Panel Discussion on What the Implications of Their Work on Policy and Women’s Lives
Sandy Morgen: Morgen points out the long tradition of putting responsibility on the individual in the United States. Citing a feminist economist, she notes that welfare has been all about making women job-ready – instead of making jobs women-ready, mother-ready, etc. She emphasizes the need to change the rhetoric around what is really wrong – with the system. She also discusses the “nonexistent” Temporary Assistance for Needy Families welfare program.
Joan Entmacher: Entmacher looks at the way “the Right” has portrayed tax cuts and growing the economy in the Bush administration. She points out that even the Right can’t cite the tax cuts as effective – even if they are presented as such in political rhetoric. Entmacher notes that given this legacy it is a hard sell to develop such social programs – but it is a critical issue. She recommends evaluating such investments like tax cuts on an individual and local level to shape policy debate and to effect change. She also muses on the difficulty of re-authorizing the child welfare bill and how it was effective to compare the tax cuts for millionaire versus funding for the childcare funding block grant to powerfully frame this debate. Entmacher urges advocates to refuse to accept when politicians say that there is no money for social programs – if there is money for millionaire tax cuts…well, it’s a persuasive (and proven successful!) argument to make in hearings. She ends by asking how the United States can position itself as not being able to afford robust social programs – when other countries with fewer resources are doing more (she cites Cuba as one example).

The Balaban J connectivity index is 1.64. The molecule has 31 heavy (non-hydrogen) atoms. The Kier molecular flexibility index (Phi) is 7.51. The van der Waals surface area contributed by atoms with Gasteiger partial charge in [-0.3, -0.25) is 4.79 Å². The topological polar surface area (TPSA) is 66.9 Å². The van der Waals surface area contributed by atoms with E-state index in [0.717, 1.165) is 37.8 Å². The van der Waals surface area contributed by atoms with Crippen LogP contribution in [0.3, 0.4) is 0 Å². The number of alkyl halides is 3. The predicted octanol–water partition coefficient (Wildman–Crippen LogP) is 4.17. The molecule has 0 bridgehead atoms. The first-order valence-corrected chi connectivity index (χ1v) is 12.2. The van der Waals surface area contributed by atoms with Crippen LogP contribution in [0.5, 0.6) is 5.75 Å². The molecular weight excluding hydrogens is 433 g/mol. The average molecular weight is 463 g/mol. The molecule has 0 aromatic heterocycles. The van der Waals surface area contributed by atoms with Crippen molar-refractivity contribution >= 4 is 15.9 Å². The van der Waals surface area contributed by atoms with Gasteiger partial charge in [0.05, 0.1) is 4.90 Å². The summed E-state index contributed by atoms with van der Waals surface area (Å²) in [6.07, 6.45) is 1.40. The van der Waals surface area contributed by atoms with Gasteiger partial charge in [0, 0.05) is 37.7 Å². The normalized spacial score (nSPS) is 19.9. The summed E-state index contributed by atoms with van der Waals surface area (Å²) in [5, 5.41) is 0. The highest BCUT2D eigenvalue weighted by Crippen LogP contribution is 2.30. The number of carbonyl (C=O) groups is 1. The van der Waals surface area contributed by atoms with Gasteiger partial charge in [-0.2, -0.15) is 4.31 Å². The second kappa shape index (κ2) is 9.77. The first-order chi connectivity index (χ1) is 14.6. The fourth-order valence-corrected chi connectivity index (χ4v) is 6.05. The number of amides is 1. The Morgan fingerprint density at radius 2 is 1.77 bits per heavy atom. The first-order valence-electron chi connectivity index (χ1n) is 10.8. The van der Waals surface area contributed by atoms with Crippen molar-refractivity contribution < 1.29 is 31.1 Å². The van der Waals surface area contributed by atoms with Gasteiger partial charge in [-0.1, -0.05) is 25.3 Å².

Linda Basch: Bacsh follows up on these comments by asking, “HOW CAN WE PUSH THE IDEA THAT THIS COUNTRY NEEDS TO START INVESTING IN ITS PEOPLE?”
Kate Kahan: Kahan points out the need to recognize that individuals are worried about the state of the economy at the level of their own pocketbooks. She notes that we need to point out not only the fact and figures but also the SOLUTIONS. For example, the US is only one of four countries that does not offer paid family leave (like Swaziland and Liberia). She also makes the important point that there are so many other areas like pay equity and discrimination that need to be addressed as well – on a social, cultural, and political level. Kahan really makes a case for why the fight for all of these issues need to happen together – leveraging the intersectionality of all them. (I agree!) And she ends on the IMPORTANCE OF WOMEN RUNNING FOR OFFICE.
Gina Wood: Wood shares data about the lives of women of color. These sad statistic make a strong case for working to end institutional racism and to increase social policy to assist these women.
Please note that as my M.A. thesis project is complete, the George Washington University is no longer overseeing research conducted in conjunction with this blog (effective June 2007 to present). The Informed Consent Materials created while this blog was under GWU's IRB oversight are still available for your information and the principles outlined in them are still being used as a general guide for my continued work.